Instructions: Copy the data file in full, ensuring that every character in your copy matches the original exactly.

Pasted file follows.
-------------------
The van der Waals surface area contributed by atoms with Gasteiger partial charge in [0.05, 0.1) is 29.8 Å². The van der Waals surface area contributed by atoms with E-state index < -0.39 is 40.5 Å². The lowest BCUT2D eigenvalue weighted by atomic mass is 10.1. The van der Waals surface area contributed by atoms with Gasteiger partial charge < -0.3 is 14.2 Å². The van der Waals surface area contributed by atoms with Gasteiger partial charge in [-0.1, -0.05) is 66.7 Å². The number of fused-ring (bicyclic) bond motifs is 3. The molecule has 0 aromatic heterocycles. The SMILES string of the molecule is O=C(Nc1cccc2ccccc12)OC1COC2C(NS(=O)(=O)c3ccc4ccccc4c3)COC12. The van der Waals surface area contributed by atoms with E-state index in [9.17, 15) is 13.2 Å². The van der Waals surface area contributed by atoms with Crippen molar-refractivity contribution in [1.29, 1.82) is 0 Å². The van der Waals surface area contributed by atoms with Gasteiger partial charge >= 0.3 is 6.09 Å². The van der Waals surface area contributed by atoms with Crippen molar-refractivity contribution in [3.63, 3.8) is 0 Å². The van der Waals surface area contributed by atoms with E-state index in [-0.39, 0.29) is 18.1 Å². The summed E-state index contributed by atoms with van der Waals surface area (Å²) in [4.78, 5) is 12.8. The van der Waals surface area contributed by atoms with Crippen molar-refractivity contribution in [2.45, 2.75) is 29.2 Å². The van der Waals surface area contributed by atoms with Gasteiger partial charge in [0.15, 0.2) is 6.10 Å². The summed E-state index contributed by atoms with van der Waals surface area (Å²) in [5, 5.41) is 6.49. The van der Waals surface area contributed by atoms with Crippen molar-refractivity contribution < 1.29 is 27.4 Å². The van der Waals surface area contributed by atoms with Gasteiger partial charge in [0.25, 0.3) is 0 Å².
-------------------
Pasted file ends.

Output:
The van der Waals surface area contributed by atoms with Gasteiger partial charge in [0.05, 0.1) is 29.8 Å². The van der Waals surface area contributed by atoms with E-state index < -0.39 is 40.5 Å². The lowest BCUT2D eigenvalue weighted by atomic mass is 10.1. The van der Waals surface area contributed by atoms with Gasteiger partial charge < -0.3 is 14.2 Å². The van der Waals surface area contributed by atoms with Gasteiger partial charge in [-0.1, -0.05) is 66.7 Å². The number of fused-ring (bicyclic) bond motifs is 3. The molecule has 0 aromatic heterocycles. The SMILES string of the molecule is O=C(Nc1cccc2ccccc12)OC1COC2C(NS(=O)(=O)c3ccc4ccccc4c3)COC12. The van der Waals surface area contributed by atoms with E-state index in [9.17, 15) is 13.2 Å². The van der Waals surface area contributed by atoms with Crippen molar-refractivity contribution in [1.29, 1.82) is 0 Å². The van der Waals surface area contributed by atoms with Gasteiger partial charge >= 0.3 is 6.09 Å². The van der Waals surface area contributed by atoms with Crippen molar-refractivity contribution in [3.63, 3.8) is 0 Å². The van der Waals surface area contributed by atoms with E-state index in [-0.39, 0.29) is 18.1 Å². The summed E-state index contributed by atoms with van der Waals surface area (Å²) in [4.78, 5) is 12.8. The van der Waals surface area contributed by atoms with Crippen molar-refractivity contribution in [2.45, 2.75) is 29.2 Å². The van der Waals surface area contributed by atoms with Gasteiger partial charge in [0.15, 0.2) is 6.10 Å². The summed E-state index contributed by atoms with van der Waals surface area (Å²) in [5, 5.41) is 6.49. The van der Waals surface area contributed by atoms with Crippen molar-refractivity contribution < 1.29 is 27.4 Å². The van der Waals surface area contributed by atoms with Gasteiger partial charge in [0.25, 0.3) is 0 Å².